Linux4Tegra with CUDA support on Nvidia Shield TV

The Nvidia Shield TV Box offers 256 CUDA cores delivering over 1 TeraFLOPs of performance for around 200 €. Great value for mobile deep learning experiments – if only a standard linux would run on it. Fortunately some people over at XDA-Developers have figured out a way to do just that. The instructions are however assuming much previous knowledge, which is why I attempted to compile a recipe here with everything in one place.

For some of the cross compiling you will either need a native Ubuntu Trusty x64 machine or a VM. As I don’t have a x64 machine with Ubuntu Trusty, I will go the VM route. I hate Virtual Box and its laggy awkward UI. Fortunately I have revently discovered vagrant, which automates and hides many of those things.

0. Installing and connecting to a Trusty x64 VM is now as easy as:

Unfortunately the memory of the VM is too small for compiling the kernel, so edit the vagrant file to add some more ram and cpus and the ability to capture sdcardreaders:

Further hints for designing filters can be obtained by:

Unmount the sd card reader from the host system and reload vagrant to restart with the new config:

1. Now we can prepare a MicroSD card with the operating system. First identify your sd card reader, init the sd card with ext4 and mount it:

Download the root file system and some additional tegra drivers from Nvidia

Finally, to fix the wifi firmware, download https://drive.google.com/open?id=0Bz5kaPQJx_AgTjZBeGUycTBfa0E and extract to host ~. The in the vm

Sync the prepared rootfs to the sdcard and unmount the disk:

You can safely remove the micro sd card now and plug it into the back of your nvidia shield tv console.

2. Unlock the bootloader

First install the ADB tools for OS X

or Linux

Enable debugging on the Shield TV

1. Goto Settings
2. Go across to About in Device
3. Go down to Build and click on it 10x until it says you are in development mode

Enable ADB over USB

1. Make sure you have performed the above steps „Enable debugging“
2. Goto Settings
3. Go Across to Developer options
4. Go down to Debugging
5. Toggle USB debugging to On

Now boot into fastboot

– Perform software shutdown on SHIELD by holding Power button for 10 seconds
– Connect USB OTG cable to SHIELD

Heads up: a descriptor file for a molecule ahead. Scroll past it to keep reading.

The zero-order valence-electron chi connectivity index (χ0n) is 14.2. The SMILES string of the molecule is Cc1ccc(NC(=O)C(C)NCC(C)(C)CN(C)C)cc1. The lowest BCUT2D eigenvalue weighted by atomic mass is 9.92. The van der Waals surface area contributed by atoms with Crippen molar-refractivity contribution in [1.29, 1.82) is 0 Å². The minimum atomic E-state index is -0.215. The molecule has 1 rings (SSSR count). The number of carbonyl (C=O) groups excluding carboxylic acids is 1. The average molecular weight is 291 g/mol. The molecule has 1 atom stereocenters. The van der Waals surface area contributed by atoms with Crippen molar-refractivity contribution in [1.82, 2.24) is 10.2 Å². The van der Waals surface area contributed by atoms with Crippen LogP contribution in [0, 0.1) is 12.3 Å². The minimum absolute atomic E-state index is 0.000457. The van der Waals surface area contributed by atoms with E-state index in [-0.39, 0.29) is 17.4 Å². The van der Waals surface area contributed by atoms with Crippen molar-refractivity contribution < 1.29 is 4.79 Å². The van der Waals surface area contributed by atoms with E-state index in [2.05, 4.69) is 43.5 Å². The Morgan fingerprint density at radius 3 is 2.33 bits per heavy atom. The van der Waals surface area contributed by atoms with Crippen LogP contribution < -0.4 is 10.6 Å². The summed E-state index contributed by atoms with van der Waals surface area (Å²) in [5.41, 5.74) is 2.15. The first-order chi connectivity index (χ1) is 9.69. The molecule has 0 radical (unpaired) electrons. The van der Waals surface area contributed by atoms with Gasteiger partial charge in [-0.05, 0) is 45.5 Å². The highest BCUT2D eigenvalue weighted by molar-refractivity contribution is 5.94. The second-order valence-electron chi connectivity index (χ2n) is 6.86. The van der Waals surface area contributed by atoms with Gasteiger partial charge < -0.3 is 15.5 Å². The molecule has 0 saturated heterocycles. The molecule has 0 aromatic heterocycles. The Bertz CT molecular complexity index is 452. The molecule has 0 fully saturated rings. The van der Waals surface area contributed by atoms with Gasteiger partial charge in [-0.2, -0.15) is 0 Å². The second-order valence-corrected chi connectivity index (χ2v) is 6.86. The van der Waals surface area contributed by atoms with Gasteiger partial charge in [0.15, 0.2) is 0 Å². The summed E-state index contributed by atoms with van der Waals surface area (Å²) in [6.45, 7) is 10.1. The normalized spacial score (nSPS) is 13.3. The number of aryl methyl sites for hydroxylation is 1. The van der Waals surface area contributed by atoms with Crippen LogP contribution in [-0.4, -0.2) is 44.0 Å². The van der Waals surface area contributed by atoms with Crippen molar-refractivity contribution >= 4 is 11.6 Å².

– Start pressing power button for 3 seconds
– HDMI TV should be always connected to SHIELD

You should now be able to see your shield from your computer by typing:

if not, unplug the device, stop the adb server, add the nvidia vendor id to db_usb.ini and restart the server:

plug the device back in and try add devices again.

Now get some information about the bootloader:

If your bootloader is locked, it must be unlocked first with:

Select ‚Confirm‘ to unlock the bootloader which may take up to 2 hours for the pro device.

Now fastboot getvar all should read:

Now you have to setup Android TV again and activate debug mode again 🙁

Update:

Perform a downgrade to firmware 1.3, and root the shield while you are at it. With the current firmwares that is not necessary and recommended anymore. Firmware & bootloader updates always carry a inherent risk of bricking your device.

Register for Nvidia developer account, obtain and unzip the files, bring device into fast boot mode:

3. To build a boot.img download the patched kernel source from GoogleDrive into your host machines vagrant dir. It should be auto mounted to /vagrant. Then extract the sources:

compile the kernel:

and finally make a bootable boot.mg

4. Put the sd card in Shield TV SD card slot, Plug OTG cable between Shield TV and PC go into fast boot mode

To boot Linux 4 Tegra once run from the VM:

The Nvidia Logo will pop up and go away while ubuntu starts, which may take a good 2 min. Log in with ubuntu/ubunu. If the Ubuntu desktop is too large for your tv screen, you may want to disable overscan in your tv’s settings.

Once that works, you may want to write boot.img into the recovery spot

or even replace Android altogether by: